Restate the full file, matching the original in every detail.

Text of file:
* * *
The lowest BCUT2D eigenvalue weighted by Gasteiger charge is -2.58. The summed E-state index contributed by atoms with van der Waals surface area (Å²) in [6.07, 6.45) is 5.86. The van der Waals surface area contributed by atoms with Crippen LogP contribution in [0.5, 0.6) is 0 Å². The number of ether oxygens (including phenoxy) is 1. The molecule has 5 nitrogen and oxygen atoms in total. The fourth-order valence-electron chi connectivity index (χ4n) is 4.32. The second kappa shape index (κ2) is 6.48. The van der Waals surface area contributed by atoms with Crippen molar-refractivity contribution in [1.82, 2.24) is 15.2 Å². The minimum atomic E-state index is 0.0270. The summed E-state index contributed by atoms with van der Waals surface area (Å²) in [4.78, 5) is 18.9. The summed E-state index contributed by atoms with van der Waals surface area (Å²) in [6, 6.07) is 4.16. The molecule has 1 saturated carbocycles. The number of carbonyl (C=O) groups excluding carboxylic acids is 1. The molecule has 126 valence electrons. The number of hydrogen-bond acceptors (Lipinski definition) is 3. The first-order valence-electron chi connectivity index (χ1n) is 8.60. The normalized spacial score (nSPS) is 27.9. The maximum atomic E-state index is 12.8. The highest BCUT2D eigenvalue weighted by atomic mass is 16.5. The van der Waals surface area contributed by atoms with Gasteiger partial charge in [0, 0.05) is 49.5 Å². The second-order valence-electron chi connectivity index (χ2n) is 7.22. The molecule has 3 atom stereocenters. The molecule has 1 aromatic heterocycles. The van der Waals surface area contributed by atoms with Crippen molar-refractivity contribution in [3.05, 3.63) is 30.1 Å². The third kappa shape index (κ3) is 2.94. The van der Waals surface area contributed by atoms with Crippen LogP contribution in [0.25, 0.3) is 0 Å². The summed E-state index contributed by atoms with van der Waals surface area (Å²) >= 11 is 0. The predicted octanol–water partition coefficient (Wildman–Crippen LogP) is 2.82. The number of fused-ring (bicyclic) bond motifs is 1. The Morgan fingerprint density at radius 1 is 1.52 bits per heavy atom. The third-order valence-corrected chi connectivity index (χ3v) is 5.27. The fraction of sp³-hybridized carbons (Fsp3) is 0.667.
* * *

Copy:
The lowest BCUT2D eigenvalue weighted by Gasteiger charge is -2.58. The summed E-state index contributed by atoms with van der Waals surface area (Å²) in [6.07, 6.45) is 5.86. The van der Waals surface area contributed by atoms with Crippen LogP contribution in [0.5, 0.6) is 0 Å². The number of ether oxygens (including phenoxy) is 1. The molecule has 5 nitrogen and oxygen atoms in total. The fourth-order valence-electron chi connectivity index (χ4n) is 4.32. The second kappa shape index (κ2) is 6.48. The van der Waals surface area contributed by atoms with Crippen molar-refractivity contribution in [1.82, 2.24) is 15.2 Å². The minimum atomic E-state index is 0.0270. The summed E-state index contributed by atoms with van der Waals surface area (Å²) in [4.78, 5) is 18.9. The summed E-state index contributed by atoms with van der Waals surface area (Å²) in [6, 6.07) is 4.16. The molecule has 1 saturated carbocycles. The number of carbonyl (C=O) groups excluding carboxylic acids is 1. The molecule has 126 valence electrons. The number of hydrogen-bond acceptors (Lipinski definition) is 3. The first-order valence-electron chi connectivity index (χ1n) is 8.60. The normalized spacial score (nSPS) is 27.9. The maximum atomic E-state index is 12.8. The highest BCUT2D eigenvalue weighted by atomic mass is 16.5. The van der Waals surface area contributed by atoms with Gasteiger partial charge in [0, 0.05) is 49.5 Å². The second-order valence-electron chi connectivity index (χ2n) is 7.22. The molecule has 3 atom stereocenters. The molecule has 1 aromatic heterocycles. The van der Waals surface area contributed by atoms with Crippen molar-refractivity contribution in [3.05, 3.63) is 30.1 Å². The third kappa shape index (κ3) is 2.94. The van der Waals surface area contributed by atoms with Crippen LogP contribution in [0.25, 0.3) is 0 Å². The summed E-state index contributed by atoms with van der Waals surface area (Å²) >= 11 is 0. The predicted octanol–water partition coefficient (Wildman–Crippen LogP) is 2.82. The number of fused-ring (bicyclic) bond motifs is 1. The Morgan fingerprint density at radius 1 is 1.52 bits per heavy atom. The third-order valence-corrected chi connectivity index (χ3v) is 5.27. The fraction of sp³-hybridized carbons (Fsp3) is 0.667.